There are two aspects of this I would like to lift up: 1) I think the other health care professionals got a “close-up” look at chaplaincy that they had never had, and chaplains were looked upon with increasing respect as time went on. 2) My own feeling was (and is) one of enormous pride in my fellow chaplains for what they were bringing to the situation there. The spiritual sensitivity and attunement to the personal dynamics at play were, I believe, what professional chaplains are uniquely positioned to provide. It is not a given, of course, that just any certified chaplain can so provide. But these chaplains were prepared, particularly through their experience *as chaplains* to bring something to the equation that no one else could, and that something is part of the essence of what draws us to chaplaincy.

Another question, of course, is the care for the chaplains, and for our own self-care once we got home. A story is worth sharing: A chaplain (Miriam Dakin) shared of a visit made to family members of a woman who had been killed, along with her two grandchildren. The woman’s mother was still alive and present (this elderly matron soon thereafter died, not storm-related) and the deceased woman’s sister, the great-aunt of the two children. This sister said to the chaplain at one point: “Did anyone tell you about the sky before the tornadoes hit?” She said not, and the woman said, “The clouds were moving all around, and then they all of a sudden came together and formed two hands.” Miriam asked what she made of this. “I think it was God’s hands gettin’ ready to catch everybody that was gonna be comin’ that way.” This image became important to that chaplain as she dealt with so many stories of loss, and to me also. To have lost a sister and the sister’s grandkids, and be able to trust that, in spite of the terrible, seeming randomness of the furious storm that had taken them, God’s hands had received them – this is not just faith, but Faith.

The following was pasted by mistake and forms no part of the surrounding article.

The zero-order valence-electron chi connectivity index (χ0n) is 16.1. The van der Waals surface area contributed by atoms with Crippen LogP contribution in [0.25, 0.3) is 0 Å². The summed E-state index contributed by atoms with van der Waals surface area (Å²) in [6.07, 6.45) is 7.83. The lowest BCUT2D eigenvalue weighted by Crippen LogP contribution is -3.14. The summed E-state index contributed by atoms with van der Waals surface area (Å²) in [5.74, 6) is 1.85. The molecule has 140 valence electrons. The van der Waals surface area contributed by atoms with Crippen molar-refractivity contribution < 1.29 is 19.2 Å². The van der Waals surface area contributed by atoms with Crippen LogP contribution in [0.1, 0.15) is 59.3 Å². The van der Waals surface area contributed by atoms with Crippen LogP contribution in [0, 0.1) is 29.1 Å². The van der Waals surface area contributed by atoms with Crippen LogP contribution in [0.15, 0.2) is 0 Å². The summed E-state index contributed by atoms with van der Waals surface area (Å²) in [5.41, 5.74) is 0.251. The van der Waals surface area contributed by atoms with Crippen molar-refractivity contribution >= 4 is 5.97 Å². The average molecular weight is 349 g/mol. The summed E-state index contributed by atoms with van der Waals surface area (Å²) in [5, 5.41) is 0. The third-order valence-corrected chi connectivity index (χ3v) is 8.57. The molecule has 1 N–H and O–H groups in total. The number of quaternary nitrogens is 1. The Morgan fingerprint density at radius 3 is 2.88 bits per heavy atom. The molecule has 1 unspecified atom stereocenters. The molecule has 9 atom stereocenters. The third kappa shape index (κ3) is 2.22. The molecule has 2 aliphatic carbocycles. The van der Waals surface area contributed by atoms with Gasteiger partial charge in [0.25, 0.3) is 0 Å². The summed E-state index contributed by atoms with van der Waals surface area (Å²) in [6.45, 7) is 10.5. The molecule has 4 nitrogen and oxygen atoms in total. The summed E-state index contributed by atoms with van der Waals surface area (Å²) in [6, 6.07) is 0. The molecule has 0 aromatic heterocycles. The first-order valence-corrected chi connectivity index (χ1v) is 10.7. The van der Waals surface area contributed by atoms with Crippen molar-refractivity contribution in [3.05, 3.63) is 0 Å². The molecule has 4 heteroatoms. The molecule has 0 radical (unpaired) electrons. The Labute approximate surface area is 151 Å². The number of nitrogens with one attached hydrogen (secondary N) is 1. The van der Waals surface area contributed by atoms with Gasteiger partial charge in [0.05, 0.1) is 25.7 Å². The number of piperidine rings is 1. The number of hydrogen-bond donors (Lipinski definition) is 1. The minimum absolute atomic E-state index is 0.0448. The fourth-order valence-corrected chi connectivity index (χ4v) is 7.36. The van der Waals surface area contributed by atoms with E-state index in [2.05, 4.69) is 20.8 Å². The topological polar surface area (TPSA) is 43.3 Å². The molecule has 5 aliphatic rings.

For myself, it took time being home for some time, living a “normal” life that seemed not so normal, eventually telling stories (I found I did not want to much do that the first few days) and experiencing the support of my church community and my workmates. But for me a very important piece was writing a song based on that story, “Alabama Skies.” There really is something so disturbing about tornadoes. Thomas Howard, a Christian writer and Tuscaloosa native, wrote an article in Commonweal Magazine – “Clouds of Unknowing” – in which he identifies this. “…(U)nlike hurricanes, which arrive gradually and affect a wide area, tornadoes are localized, sudden, and furious. For that reason, I’ve often thought they raise questions of theodicy in a particularly acute manner. Why was my house leveled, while my neighbor’s stands? Why did the tornado’s path come down Fifteenth Street and not Lurleen Wallace Boulevard? Why did the Angel of Death visit here and not there, now and not then?”

As I say in my song: “I don’t understand/So much of what I’ve seen/How it comes out of nowhere/And changes everything/But I will remember/And try to see with Sadie’s eyes/How it was before the storms came/Out of Alabama skies.”


How can the sky
turn against us
like this?
And send forth such Furies
tearing holes in the world
tearing holes in our

      Roof from home
      Home from foundation
      Tree from earth
      Child from mother’s arms
      Mother from son
      Daughter from parents
      Lives – oh! so many
      Lives – oh! oh!